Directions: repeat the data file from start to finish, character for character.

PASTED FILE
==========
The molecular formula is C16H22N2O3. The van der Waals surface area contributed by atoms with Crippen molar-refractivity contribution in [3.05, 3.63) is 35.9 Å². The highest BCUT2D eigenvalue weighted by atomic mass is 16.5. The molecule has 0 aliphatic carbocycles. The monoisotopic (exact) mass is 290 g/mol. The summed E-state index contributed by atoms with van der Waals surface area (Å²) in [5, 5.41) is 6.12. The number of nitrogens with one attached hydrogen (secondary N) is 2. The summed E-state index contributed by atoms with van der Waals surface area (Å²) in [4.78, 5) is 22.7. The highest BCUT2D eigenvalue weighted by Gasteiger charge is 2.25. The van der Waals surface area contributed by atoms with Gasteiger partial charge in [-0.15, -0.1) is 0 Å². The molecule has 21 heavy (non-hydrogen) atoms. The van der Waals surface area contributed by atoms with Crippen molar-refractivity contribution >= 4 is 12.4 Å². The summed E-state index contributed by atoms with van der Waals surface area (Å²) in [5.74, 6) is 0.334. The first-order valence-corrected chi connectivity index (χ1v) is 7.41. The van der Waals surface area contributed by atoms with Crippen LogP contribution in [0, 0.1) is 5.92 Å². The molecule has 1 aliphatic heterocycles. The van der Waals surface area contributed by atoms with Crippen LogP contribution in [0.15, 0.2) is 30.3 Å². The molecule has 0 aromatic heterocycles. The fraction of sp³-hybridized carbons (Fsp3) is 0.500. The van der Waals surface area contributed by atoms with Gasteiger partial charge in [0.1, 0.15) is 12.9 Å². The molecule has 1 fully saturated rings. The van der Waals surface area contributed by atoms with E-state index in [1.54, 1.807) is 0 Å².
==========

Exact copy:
The molecular formula is C16H22N2O3. The van der Waals surface area contributed by atoms with Crippen molar-refractivity contribution in [3.05, 3.63) is 35.9 Å². The highest BCUT2D eigenvalue weighted by atomic mass is 16.5. The molecule has 0 aliphatic carbocycles. The monoisotopic (exact) mass is 290 g/mol. The summed E-state index contributed by atoms with van der Waals surface area (Å²) in [5, 5.41) is 6.12. The number of nitrogens with one attached hydrogen (secondary N) is 2. The summed E-state index contributed by atoms with van der Waals surface area (Å²) in [4.78, 5) is 22.7. The highest BCUT2D eigenvalue weighted by Gasteiger charge is 2.25. The van der Waals surface area contributed by atoms with Gasteiger partial charge in [-0.15, -0.1) is 0 Å². The molecule has 21 heavy (non-hydrogen) atoms. The van der Waals surface area contributed by atoms with Crippen molar-refractivity contribution >= 4 is 12.4 Å². The summed E-state index contributed by atoms with van der Waals surface area (Å²) in [5.74, 6) is 0.334. The first-order valence-corrected chi connectivity index (χ1v) is 7.41. The van der Waals surface area contributed by atoms with Crippen LogP contribution in [0, 0.1) is 5.92 Å². The molecule has 1 aliphatic heterocycles. The van der Waals surface area contributed by atoms with Crippen LogP contribution in [0.15, 0.2) is 30.3 Å². The molecule has 0 aromatic heterocycles. The fraction of sp³-hybridized carbons (Fsp3) is 0.500. The van der Waals surface area contributed by atoms with Gasteiger partial charge in [0.1, 0.15) is 12.9 Å². The molecule has 1 fully saturated rings. The van der Waals surface area contributed by atoms with E-state index in [1.54, 1.807) is 0 Å².